Event ID: 2097844
Event Started: 4/24/2013 1:48:33 PM ET
Please stand by for real-time transcript.
Just a couple of quick housekeeping things before we begin the recording and turn it over to Jay for introductions. I will be Hewitting everybody's phone -- muting everybody's phones, and Sue and Jay, you will need to press star 6 to unmute. That also works for the rest of our participants as well. Star 6 mutes and unmutes your phones. With that, I'm going to initiate the mute command, and then I will begin the recording. When you have questions, please put them into the chat pod. We will be monitoring that for Sue, and there will be a question and answer period at the end.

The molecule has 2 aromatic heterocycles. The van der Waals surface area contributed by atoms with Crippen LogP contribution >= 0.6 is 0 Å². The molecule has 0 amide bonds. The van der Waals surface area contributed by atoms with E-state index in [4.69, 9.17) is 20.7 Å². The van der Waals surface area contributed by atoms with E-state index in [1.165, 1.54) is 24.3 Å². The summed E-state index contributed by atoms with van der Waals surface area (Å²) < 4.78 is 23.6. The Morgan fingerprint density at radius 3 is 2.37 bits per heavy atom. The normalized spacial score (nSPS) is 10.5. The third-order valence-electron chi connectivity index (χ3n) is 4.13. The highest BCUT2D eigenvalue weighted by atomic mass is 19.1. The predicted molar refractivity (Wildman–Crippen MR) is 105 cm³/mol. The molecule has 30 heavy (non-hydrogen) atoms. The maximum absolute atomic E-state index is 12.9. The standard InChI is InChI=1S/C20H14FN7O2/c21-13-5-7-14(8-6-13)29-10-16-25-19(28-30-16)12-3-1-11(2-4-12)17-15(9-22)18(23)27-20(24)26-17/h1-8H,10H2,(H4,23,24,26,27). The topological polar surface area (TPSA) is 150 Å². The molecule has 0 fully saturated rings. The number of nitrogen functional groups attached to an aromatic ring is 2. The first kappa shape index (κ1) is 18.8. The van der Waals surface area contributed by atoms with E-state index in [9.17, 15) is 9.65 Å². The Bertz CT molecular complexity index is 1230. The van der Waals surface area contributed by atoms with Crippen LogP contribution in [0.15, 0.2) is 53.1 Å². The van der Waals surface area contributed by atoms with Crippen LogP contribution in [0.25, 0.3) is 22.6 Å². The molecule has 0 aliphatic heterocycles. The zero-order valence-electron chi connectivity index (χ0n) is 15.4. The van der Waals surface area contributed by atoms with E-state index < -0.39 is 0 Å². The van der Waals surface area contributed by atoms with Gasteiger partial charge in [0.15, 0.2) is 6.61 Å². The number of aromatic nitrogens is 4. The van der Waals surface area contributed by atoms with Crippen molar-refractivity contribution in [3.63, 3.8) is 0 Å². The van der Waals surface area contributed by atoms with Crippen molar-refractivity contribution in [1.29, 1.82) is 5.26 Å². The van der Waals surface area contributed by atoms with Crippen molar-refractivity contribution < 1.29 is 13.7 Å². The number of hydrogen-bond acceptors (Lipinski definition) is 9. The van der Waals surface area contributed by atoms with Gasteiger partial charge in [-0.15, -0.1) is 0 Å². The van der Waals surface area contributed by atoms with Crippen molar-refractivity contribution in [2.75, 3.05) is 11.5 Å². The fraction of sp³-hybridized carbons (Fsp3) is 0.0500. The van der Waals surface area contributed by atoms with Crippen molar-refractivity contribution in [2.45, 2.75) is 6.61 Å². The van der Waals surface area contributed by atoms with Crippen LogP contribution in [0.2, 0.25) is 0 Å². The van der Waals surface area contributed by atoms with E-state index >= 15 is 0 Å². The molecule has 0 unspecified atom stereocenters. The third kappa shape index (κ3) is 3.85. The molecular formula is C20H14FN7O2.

This is Jay. I have to apologize. I'm being hit with a strange allergy attack. I don't know what's going on. I opened up my window in my office, and all of a sudden my throat is closing up, so I apologize for my hacking. But I did want to jump in and welcome everybody to this Webb, which is the third of a -- Webinar, which is the third of a three part series presented by state projects in Colorado, West Virginia, and now Rhode Island. I want to begin, as I did with the other two Webinars by offering a larger perspective of the intent of this series. This is information I mentioned at the other two, but I want to repeat them today for justance sake. This really is the kind of information exchange and the sharing of perspectives and knowledge that we want to see more of. It's certainly something that we're working hard to encourage knowing that it brings value to everybody. Again, this particular content area began as a simple consideration each program was involved in their respective states efforts regarding the common score standards, and each knew there were implications for children who are deaf blind. These states wanted to consider implications together, and NCDB simply helped facilitate a process for those conversations to occur. It was immediately evidence that the perspectives would be of value to other state projects, and so we simply decided to package a series of Webinars in order for these projects to share their information and perspectives, and also offer some is insights into the relevance for kids who are Deaf-Blind. This is not to offer anything official. Each 0 state has different me mentation infrastructures, so you'll definitely want to pay attention to that, but hopefully this information through this series of Webinars will allow a platform to consider this together as a deaf-blind project network. Again, the person at the Webinar was information presented by Tammy Anthony from Colorado. She provided us with an understanding of the basics and implications for children who are deaf-blind in the second, Annette Kerry from West Virginia provided information considering the assessment structure and the assessment consortium. Thank you an it's for that. I know you're on, and Sue Dell will be discussing implications of teaching to the common core standards. I want to highlight that we've added some new content to our literacy website related to this. Nancy Steele, and I know you're on, maybe you can share more information on that at some point during this Webinar. Again, all three of these Webinars will be available for viewing via our Webinar archives, and I'll turn this over to the very capable Sue Dell. It's nice to spend my morning with you. Thank you, really, for taking the time to shire this information. I'll turn it over to you.